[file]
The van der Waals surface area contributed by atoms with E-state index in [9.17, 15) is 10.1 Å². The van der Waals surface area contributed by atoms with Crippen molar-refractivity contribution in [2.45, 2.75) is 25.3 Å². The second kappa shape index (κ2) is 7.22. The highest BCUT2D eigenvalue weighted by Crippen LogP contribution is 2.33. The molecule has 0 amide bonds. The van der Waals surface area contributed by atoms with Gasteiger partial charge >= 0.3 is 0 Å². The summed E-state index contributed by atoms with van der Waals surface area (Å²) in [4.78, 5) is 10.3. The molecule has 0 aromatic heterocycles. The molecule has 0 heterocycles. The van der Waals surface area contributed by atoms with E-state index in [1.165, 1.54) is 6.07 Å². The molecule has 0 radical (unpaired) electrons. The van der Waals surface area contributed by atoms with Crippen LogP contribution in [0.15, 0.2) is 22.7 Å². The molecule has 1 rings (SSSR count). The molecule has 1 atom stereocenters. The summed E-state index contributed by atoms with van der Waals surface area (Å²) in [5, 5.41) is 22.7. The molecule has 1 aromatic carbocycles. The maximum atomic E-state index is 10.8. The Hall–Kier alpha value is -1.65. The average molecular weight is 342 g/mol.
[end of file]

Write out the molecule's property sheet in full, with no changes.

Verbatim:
The van der Waals surface area contributed by atoms with E-state index in [9.17, 15) is 10.1 Å². The van der Waals surface area contributed by atoms with Crippen molar-refractivity contribution in [2.45, 2.75) is 25.3 Å². The second kappa shape index (κ2) is 7.22. The highest BCUT2D eigenvalue weighted by Crippen LogP contribution is 2.33. The molecule has 0 amide bonds. The van der Waals surface area contributed by atoms with Gasteiger partial charge >= 0.3 is 0 Å². The summed E-state index contributed by atoms with van der Waals surface area (Å²) in [4.78, 5) is 10.3. The molecule has 0 aromatic heterocycles. The molecule has 0 heterocycles. The van der Waals surface area contributed by atoms with E-state index in [1.165, 1.54) is 6.07 Å². The molecule has 0 radical (unpaired) electrons. The van der Waals surface area contributed by atoms with Crippen LogP contribution in [0.15, 0.2) is 22.7 Å². The molecule has 1 rings (SSSR count). The molecule has 1 atom stereocenters. The summed E-state index contributed by atoms with van der Waals surface area (Å²) in [5, 5.41) is 22.7. The molecule has 1 aromatic carbocycles. The maximum atomic E-state index is 10.8. The Hall–Kier alpha value is -1.65. The average molecular weight is 342 g/mol.